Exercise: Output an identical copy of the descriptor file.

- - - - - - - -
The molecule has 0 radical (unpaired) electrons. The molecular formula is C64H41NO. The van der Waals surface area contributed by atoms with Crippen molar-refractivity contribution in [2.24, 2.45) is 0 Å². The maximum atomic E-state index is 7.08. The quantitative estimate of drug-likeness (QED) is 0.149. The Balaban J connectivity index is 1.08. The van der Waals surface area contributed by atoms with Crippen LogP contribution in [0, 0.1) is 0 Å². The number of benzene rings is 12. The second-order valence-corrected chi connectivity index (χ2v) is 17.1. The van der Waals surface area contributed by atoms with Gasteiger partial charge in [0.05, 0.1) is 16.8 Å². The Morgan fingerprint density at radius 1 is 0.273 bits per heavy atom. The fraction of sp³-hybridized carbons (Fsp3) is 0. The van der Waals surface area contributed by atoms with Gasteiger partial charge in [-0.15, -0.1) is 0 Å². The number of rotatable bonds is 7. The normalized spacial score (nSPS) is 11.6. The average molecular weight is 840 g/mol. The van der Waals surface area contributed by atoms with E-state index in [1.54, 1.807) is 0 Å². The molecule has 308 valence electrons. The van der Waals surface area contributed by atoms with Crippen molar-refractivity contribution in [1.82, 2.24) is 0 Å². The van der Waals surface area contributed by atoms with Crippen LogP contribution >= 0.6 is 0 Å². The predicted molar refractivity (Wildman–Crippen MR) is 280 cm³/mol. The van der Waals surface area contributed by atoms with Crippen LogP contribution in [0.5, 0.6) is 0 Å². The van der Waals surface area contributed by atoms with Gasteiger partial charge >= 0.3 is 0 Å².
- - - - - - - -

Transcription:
The molecule has 0 radical (unpaired) electrons. The molecular formula is C64H41NO. The van der Waals surface area contributed by atoms with Crippen molar-refractivity contribution in [2.24, 2.45) is 0 Å². The maximum atomic E-state index is 7.08. The quantitative estimate of drug-likeness (QED) is 0.149. The Balaban J connectivity index is 1.08. The van der Waals surface area contributed by atoms with Crippen LogP contribution in [0, 0.1) is 0 Å². The number of benzene rings is 12. The second-order valence-corrected chi connectivity index (χ2v) is 17.1. The van der Waals surface area contributed by atoms with Gasteiger partial charge in [0.05, 0.1) is 16.8 Å². The Morgan fingerprint density at radius 1 is 0.273 bits per heavy atom. The fraction of sp³-hybridized carbons (Fsp3) is 0. The van der Waals surface area contributed by atoms with Gasteiger partial charge in [-0.15, -0.1) is 0 Å². The number of rotatable bonds is 7. The normalized spacial score (nSPS) is 11.6. The average molecular weight is 840 g/mol. The van der Waals surface area contributed by atoms with E-state index in [1.54, 1.807) is 0 Å². The molecule has 308 valence electrons. The van der Waals surface area contributed by atoms with Crippen molar-refractivity contribution in [1.82, 2.24) is 0 Å². The van der Waals surface area contributed by atoms with Crippen LogP contribution >= 0.6 is 0 Å². The predicted molar refractivity (Wildman–Crippen MR) is 280 cm³/mol. The van der Waals surface area contributed by atoms with Crippen LogP contribution in [0.5, 0.6) is 0 Å². The van der Waals surface area contributed by atoms with Gasteiger partial charge >= 0.3 is 0 Å².